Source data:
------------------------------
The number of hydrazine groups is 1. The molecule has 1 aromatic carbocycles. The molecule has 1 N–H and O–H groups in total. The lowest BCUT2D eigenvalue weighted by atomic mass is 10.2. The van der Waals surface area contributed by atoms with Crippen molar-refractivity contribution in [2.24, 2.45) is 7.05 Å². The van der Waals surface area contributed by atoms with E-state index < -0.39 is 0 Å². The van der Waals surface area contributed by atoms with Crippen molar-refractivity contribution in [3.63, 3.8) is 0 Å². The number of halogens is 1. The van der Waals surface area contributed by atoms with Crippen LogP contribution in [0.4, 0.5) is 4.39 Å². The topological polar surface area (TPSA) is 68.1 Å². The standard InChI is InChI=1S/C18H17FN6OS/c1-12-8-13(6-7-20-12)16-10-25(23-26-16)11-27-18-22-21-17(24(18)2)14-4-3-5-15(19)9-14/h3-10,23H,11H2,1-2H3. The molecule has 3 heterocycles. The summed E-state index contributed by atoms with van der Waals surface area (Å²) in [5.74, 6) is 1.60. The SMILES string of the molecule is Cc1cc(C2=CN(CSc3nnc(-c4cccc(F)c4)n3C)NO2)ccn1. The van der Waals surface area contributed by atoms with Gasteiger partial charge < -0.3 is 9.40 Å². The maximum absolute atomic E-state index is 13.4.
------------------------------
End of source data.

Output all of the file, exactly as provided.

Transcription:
The number of hydrazine groups is 1. The molecule has 1 aromatic carbocycles. The molecule has 1 N–H and O–H groups in total. The lowest BCUT2D eigenvalue weighted by atomic mass is 10.2. The van der Waals surface area contributed by atoms with Crippen molar-refractivity contribution in [2.24, 2.45) is 7.05 Å². The van der Waals surface area contributed by atoms with E-state index < -0.39 is 0 Å². The van der Waals surface area contributed by atoms with Crippen molar-refractivity contribution in [3.63, 3.8) is 0 Å². The number of halogens is 1. The van der Waals surface area contributed by atoms with Crippen LogP contribution in [0.4, 0.5) is 4.39 Å². The topological polar surface area (TPSA) is 68.1 Å². The standard InChI is InChI=1S/C18H17FN6OS/c1-12-8-13(6-7-20-12)16-10-25(23-26-16)11-27-18-22-21-17(24(18)2)14-4-3-5-15(19)9-14/h3-10,23H,11H2,1-2H3. The molecule has 3 heterocycles. The summed E-state index contributed by atoms with van der Waals surface area (Å²) in [5.74, 6) is 1.60. The SMILES string of the molecule is Cc1cc(C2=CN(CSc3nnc(-c4cccc(F)c4)n3C)NO2)ccn1. The van der Waals surface area contributed by atoms with Gasteiger partial charge < -0.3 is 9.40 Å². The maximum absolute atomic E-state index is 13.4.